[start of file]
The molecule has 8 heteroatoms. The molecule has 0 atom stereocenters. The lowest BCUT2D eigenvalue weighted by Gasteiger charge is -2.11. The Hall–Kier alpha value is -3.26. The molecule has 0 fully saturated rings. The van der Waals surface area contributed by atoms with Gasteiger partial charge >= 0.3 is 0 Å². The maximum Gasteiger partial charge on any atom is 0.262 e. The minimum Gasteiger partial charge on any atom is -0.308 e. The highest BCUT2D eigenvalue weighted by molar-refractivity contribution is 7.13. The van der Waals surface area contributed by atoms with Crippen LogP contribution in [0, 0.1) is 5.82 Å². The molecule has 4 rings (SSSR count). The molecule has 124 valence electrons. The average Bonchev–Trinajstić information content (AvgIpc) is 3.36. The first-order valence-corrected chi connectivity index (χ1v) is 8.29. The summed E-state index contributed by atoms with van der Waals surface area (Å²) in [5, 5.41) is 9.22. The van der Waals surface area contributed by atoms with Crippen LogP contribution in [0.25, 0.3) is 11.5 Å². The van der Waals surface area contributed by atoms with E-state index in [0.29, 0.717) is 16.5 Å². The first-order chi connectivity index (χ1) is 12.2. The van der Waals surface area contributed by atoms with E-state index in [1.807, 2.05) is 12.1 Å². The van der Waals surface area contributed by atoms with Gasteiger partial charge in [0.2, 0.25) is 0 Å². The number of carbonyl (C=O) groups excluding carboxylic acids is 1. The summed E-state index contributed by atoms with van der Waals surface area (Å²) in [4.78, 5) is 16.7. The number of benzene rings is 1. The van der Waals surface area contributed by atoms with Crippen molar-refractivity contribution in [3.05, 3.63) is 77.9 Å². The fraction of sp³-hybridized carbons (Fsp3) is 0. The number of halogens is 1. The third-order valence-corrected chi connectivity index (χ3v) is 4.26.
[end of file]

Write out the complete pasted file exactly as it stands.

The molecule has 8 heteroatoms. The molecule has 0 atom stereocenters. The lowest BCUT2D eigenvalue weighted by Gasteiger charge is -2.11. The Hall–Kier alpha value is -3.26. The molecule has 0 fully saturated rings. The van der Waals surface area contributed by atoms with Gasteiger partial charge >= 0.3 is 0 Å². The maximum Gasteiger partial charge on any atom is 0.262 e. The minimum Gasteiger partial charge on any atom is -0.308 e. The highest BCUT2D eigenvalue weighted by molar-refractivity contribution is 7.13. The van der Waals surface area contributed by atoms with Crippen LogP contribution in [0, 0.1) is 5.82 Å². The molecule has 4 rings (SSSR count). The molecule has 124 valence electrons. The average Bonchev–Trinajstić information content (AvgIpc) is 3.36. The first-order valence-corrected chi connectivity index (χ1v) is 8.29. The summed E-state index contributed by atoms with van der Waals surface area (Å²) in [5, 5.41) is 9.22. The van der Waals surface area contributed by atoms with Crippen LogP contribution in [0.25, 0.3) is 11.5 Å². The van der Waals surface area contributed by atoms with E-state index in [0.29, 0.717) is 16.5 Å². The first-order chi connectivity index (χ1) is 12.2. The van der Waals surface area contributed by atoms with E-state index in [1.807, 2.05) is 12.1 Å². The van der Waals surface area contributed by atoms with Gasteiger partial charge in [0.2, 0.25) is 0 Å². The number of carbonyl (C=O) groups excluding carboxylic acids is 1. The summed E-state index contributed by atoms with van der Waals surface area (Å²) in [4.78, 5) is 16.7. The number of benzene rings is 1. The van der Waals surface area contributed by atoms with Crippen molar-refractivity contribution in [3.05, 3.63) is 77.9 Å². The fraction of sp³-hybridized carbons (Fsp3) is 0. The number of halogens is 1. The third-order valence-corrected chi connectivity index (χ3v) is 4.26.